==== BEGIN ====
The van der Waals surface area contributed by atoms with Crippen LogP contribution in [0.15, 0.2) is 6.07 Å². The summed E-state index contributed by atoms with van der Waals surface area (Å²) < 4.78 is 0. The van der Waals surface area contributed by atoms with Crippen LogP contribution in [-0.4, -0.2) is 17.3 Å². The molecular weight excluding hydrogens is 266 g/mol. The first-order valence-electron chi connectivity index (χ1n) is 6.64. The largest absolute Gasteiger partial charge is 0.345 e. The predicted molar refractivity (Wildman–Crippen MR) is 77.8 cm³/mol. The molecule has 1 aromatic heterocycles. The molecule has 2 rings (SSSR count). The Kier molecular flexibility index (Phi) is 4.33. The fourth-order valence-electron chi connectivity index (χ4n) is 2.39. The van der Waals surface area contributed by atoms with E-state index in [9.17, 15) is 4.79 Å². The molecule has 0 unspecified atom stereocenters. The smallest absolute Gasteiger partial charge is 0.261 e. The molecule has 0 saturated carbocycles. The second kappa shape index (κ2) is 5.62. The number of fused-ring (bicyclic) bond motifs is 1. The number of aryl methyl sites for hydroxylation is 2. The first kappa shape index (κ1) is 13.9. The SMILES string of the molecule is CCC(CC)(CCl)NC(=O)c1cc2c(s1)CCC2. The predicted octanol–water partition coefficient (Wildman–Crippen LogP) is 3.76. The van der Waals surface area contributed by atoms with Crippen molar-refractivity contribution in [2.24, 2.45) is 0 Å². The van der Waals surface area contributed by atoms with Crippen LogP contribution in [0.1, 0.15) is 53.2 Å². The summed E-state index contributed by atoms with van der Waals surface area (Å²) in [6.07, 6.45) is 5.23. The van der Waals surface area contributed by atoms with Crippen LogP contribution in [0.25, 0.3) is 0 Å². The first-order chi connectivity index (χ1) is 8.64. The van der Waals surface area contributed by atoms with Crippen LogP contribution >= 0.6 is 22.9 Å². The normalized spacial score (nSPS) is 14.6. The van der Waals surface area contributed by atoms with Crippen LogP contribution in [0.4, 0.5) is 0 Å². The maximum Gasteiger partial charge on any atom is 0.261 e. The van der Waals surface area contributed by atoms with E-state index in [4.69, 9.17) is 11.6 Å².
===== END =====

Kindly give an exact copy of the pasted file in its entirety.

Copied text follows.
The van der Waals surface area contributed by atoms with Crippen LogP contribution in [0.15, 0.2) is 6.07 Å². The summed E-state index contributed by atoms with van der Waals surface area (Å²) < 4.78 is 0. The van der Waals surface area contributed by atoms with Crippen LogP contribution in [-0.4, -0.2) is 17.3 Å². The molecular weight excluding hydrogens is 266 g/mol. The first-order valence-electron chi connectivity index (χ1n) is 6.64. The largest absolute Gasteiger partial charge is 0.345 e. The predicted molar refractivity (Wildman–Crippen MR) is 77.8 cm³/mol. The molecule has 1 aromatic heterocycles. The molecule has 2 rings (SSSR count). The Kier molecular flexibility index (Phi) is 4.33. The fourth-order valence-electron chi connectivity index (χ4n) is 2.39. The van der Waals surface area contributed by atoms with E-state index in [9.17, 15) is 4.79 Å². The molecule has 0 unspecified atom stereocenters. The smallest absolute Gasteiger partial charge is 0.261 e. The molecule has 0 saturated carbocycles. The second kappa shape index (κ2) is 5.62. The number of fused-ring (bicyclic) bond motifs is 1. The number of aryl methyl sites for hydroxylation is 2. The first kappa shape index (κ1) is 13.9. The SMILES string of the molecule is CCC(CC)(CCl)NC(=O)c1cc2c(s1)CCC2. The predicted octanol–water partition coefficient (Wildman–Crippen LogP) is 3.76. The van der Waals surface area contributed by atoms with Crippen molar-refractivity contribution in [2.24, 2.45) is 0 Å². The van der Waals surface area contributed by atoms with Crippen LogP contribution in [0.1, 0.15) is 53.2 Å². The summed E-state index contributed by atoms with van der Waals surface area (Å²) in [6.07, 6.45) is 5.23. The van der Waals surface area contributed by atoms with Crippen LogP contribution in [0.25, 0.3) is 0 Å². The first-order chi connectivity index (χ1) is 8.64. The van der Waals surface area contributed by atoms with Crippen LogP contribution >= 0.6 is 22.9 Å². The normalized spacial score (nSPS) is 14.6. The van der Waals surface area contributed by atoms with Crippen LogP contribution in [0.4, 0.5) is 0 Å². The maximum Gasteiger partial charge on any atom is 0.261 e. The van der Waals surface area contributed by atoms with E-state index in [4.69, 9.17) is 11.6 Å².